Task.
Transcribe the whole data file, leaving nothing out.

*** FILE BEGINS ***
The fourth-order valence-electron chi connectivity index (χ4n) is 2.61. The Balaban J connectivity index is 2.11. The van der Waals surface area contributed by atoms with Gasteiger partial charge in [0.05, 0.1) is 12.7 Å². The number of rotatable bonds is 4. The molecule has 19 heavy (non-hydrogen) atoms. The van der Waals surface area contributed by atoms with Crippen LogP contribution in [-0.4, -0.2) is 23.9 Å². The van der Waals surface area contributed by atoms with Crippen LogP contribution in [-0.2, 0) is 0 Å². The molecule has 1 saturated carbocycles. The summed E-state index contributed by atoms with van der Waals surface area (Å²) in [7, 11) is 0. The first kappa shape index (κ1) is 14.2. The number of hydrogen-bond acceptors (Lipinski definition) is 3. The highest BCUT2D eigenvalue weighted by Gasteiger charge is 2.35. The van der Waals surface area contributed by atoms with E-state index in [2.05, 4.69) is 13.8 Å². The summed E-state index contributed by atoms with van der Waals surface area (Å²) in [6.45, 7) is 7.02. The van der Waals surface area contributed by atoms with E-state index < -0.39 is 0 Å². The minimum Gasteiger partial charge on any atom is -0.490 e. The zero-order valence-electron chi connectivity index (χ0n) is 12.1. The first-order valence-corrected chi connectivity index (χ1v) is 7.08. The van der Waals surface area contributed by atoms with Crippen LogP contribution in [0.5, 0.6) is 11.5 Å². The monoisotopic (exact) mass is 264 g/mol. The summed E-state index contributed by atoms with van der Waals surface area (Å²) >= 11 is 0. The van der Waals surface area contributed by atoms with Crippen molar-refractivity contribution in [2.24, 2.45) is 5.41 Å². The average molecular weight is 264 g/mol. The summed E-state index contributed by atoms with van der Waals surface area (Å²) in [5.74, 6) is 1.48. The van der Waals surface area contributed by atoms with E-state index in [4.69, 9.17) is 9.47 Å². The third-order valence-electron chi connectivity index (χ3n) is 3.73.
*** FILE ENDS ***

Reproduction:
The fourth-order valence-electron chi connectivity index (χ4n) is 2.61. The Balaban J connectivity index is 2.11. The van der Waals surface area contributed by atoms with Gasteiger partial charge in [0.05, 0.1) is 12.7 Å². The number of rotatable bonds is 4. The molecule has 19 heavy (non-hydrogen) atoms. The van der Waals surface area contributed by atoms with Crippen LogP contribution in [-0.4, -0.2) is 23.9 Å². The van der Waals surface area contributed by atoms with Crippen LogP contribution in [-0.2, 0) is 0 Å². The molecule has 1 saturated carbocycles. The summed E-state index contributed by atoms with van der Waals surface area (Å²) in [7, 11) is 0. The first kappa shape index (κ1) is 14.2. The number of hydrogen-bond acceptors (Lipinski definition) is 3. The highest BCUT2D eigenvalue weighted by Gasteiger charge is 2.35. The van der Waals surface area contributed by atoms with E-state index in [2.05, 4.69) is 13.8 Å². The summed E-state index contributed by atoms with van der Waals surface area (Å²) in [6.45, 7) is 7.02. The van der Waals surface area contributed by atoms with E-state index < -0.39 is 0 Å². The minimum Gasteiger partial charge on any atom is -0.490 e. The zero-order valence-electron chi connectivity index (χ0n) is 12.1. The first-order valence-corrected chi connectivity index (χ1v) is 7.08. The van der Waals surface area contributed by atoms with Crippen LogP contribution in [0.5, 0.6) is 11.5 Å². The monoisotopic (exact) mass is 264 g/mol. The summed E-state index contributed by atoms with van der Waals surface area (Å²) >= 11 is 0. The van der Waals surface area contributed by atoms with Crippen molar-refractivity contribution in [2.24, 2.45) is 5.41 Å². The average molecular weight is 264 g/mol. The summed E-state index contributed by atoms with van der Waals surface area (Å²) in [5.74, 6) is 1.48. The van der Waals surface area contributed by atoms with E-state index in [4.69, 9.17) is 9.47 Å². The third-order valence-electron chi connectivity index (χ3n) is 3.73.